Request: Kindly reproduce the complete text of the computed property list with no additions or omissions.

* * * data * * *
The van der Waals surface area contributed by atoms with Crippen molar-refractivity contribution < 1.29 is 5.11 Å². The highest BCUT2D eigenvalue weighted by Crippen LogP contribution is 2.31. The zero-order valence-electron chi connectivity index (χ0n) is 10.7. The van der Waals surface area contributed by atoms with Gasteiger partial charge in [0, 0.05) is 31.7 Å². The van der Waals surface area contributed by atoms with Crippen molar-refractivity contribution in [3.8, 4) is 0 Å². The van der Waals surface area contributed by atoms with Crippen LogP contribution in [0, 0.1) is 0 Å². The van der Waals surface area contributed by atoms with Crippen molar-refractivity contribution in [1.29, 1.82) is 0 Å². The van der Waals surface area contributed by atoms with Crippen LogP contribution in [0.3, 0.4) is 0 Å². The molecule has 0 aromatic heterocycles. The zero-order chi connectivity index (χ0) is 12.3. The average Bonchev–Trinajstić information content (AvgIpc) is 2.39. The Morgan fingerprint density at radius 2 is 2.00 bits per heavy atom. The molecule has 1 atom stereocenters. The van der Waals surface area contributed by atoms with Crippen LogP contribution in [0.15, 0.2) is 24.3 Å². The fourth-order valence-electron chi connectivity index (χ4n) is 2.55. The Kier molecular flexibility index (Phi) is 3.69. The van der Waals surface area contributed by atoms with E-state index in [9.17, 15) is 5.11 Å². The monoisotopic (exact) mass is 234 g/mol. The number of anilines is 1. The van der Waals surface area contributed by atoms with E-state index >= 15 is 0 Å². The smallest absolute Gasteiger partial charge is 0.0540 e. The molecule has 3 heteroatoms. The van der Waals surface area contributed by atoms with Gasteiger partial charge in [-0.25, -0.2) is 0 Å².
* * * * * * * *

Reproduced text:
The van der Waals surface area contributed by atoms with Crippen molar-refractivity contribution < 1.29 is 5.11 Å². The highest BCUT2D eigenvalue weighted by Crippen LogP contribution is 2.31. The zero-order valence-electron chi connectivity index (χ0n) is 10.7. The van der Waals surface area contributed by atoms with Gasteiger partial charge in [0, 0.05) is 31.7 Å². The van der Waals surface area contributed by atoms with Crippen molar-refractivity contribution in [3.8, 4) is 0 Å². The van der Waals surface area contributed by atoms with Crippen LogP contribution in [0, 0.1) is 0 Å². The van der Waals surface area contributed by atoms with Crippen molar-refractivity contribution in [1.29, 1.82) is 0 Å². The van der Waals surface area contributed by atoms with Crippen LogP contribution in [0.3, 0.4) is 0 Å². The molecule has 0 aromatic heterocycles. The zero-order chi connectivity index (χ0) is 12.3. The average Bonchev–Trinajstić information content (AvgIpc) is 2.39. The Morgan fingerprint density at radius 2 is 2.00 bits per heavy atom. The molecule has 1 atom stereocenters. The van der Waals surface area contributed by atoms with Crippen LogP contribution in [0.15, 0.2) is 24.3 Å². The fourth-order valence-electron chi connectivity index (χ4n) is 2.55. The Kier molecular flexibility index (Phi) is 3.69. The van der Waals surface area contributed by atoms with E-state index in [9.17, 15) is 5.11 Å². The monoisotopic (exact) mass is 234 g/mol. The number of anilines is 1. The van der Waals surface area contributed by atoms with E-state index >= 15 is 0 Å². The smallest absolute Gasteiger partial charge is 0.0540 e. The molecule has 3 heteroatoms. The van der Waals surface area contributed by atoms with Gasteiger partial charge in [-0.25, -0.2) is 0 Å².